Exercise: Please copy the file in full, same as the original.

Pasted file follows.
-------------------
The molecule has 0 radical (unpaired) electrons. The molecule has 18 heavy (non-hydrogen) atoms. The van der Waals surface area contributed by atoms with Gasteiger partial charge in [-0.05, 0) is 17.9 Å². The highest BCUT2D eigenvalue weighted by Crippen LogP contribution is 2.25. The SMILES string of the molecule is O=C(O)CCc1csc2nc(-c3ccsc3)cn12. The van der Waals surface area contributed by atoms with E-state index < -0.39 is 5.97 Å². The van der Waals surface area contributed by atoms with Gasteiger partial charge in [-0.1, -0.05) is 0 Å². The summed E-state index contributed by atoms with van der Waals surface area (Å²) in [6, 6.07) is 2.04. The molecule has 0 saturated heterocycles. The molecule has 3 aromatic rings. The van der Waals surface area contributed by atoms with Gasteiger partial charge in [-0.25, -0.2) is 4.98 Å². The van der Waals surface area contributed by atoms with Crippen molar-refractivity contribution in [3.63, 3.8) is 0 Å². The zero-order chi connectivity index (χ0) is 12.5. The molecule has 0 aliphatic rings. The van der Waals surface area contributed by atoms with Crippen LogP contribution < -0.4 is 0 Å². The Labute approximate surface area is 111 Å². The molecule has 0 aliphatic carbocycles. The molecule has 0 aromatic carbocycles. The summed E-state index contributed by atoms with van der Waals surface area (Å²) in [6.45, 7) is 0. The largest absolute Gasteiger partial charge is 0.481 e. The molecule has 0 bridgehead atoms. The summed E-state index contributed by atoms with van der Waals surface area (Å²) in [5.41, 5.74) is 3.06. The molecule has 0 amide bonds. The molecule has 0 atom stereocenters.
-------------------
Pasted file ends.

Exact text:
The molecule has 0 radical (unpaired) electrons. The molecule has 18 heavy (non-hydrogen) atoms. The van der Waals surface area contributed by atoms with Gasteiger partial charge in [-0.05, 0) is 17.9 Å². The highest BCUT2D eigenvalue weighted by Crippen LogP contribution is 2.25. The SMILES string of the molecule is O=C(O)CCc1csc2nc(-c3ccsc3)cn12. The van der Waals surface area contributed by atoms with E-state index < -0.39 is 5.97 Å². The van der Waals surface area contributed by atoms with Gasteiger partial charge in [-0.1, -0.05) is 0 Å². The summed E-state index contributed by atoms with van der Waals surface area (Å²) in [6, 6.07) is 2.04. The molecule has 0 saturated heterocycles. The molecule has 3 aromatic rings. The van der Waals surface area contributed by atoms with Gasteiger partial charge in [-0.25, -0.2) is 4.98 Å². The van der Waals surface area contributed by atoms with Crippen molar-refractivity contribution in [3.63, 3.8) is 0 Å². The zero-order chi connectivity index (χ0) is 12.5. The molecule has 0 aliphatic rings. The van der Waals surface area contributed by atoms with Crippen LogP contribution < -0.4 is 0 Å². The Labute approximate surface area is 111 Å². The molecule has 0 aliphatic carbocycles. The molecule has 0 aromatic carbocycles. The summed E-state index contributed by atoms with van der Waals surface area (Å²) in [6.45, 7) is 0. The largest absolute Gasteiger partial charge is 0.481 e. The molecule has 0 bridgehead atoms. The summed E-state index contributed by atoms with van der Waals surface area (Å²) in [5.41, 5.74) is 3.06. The molecule has 0 amide bonds. The molecule has 0 atom stereocenters.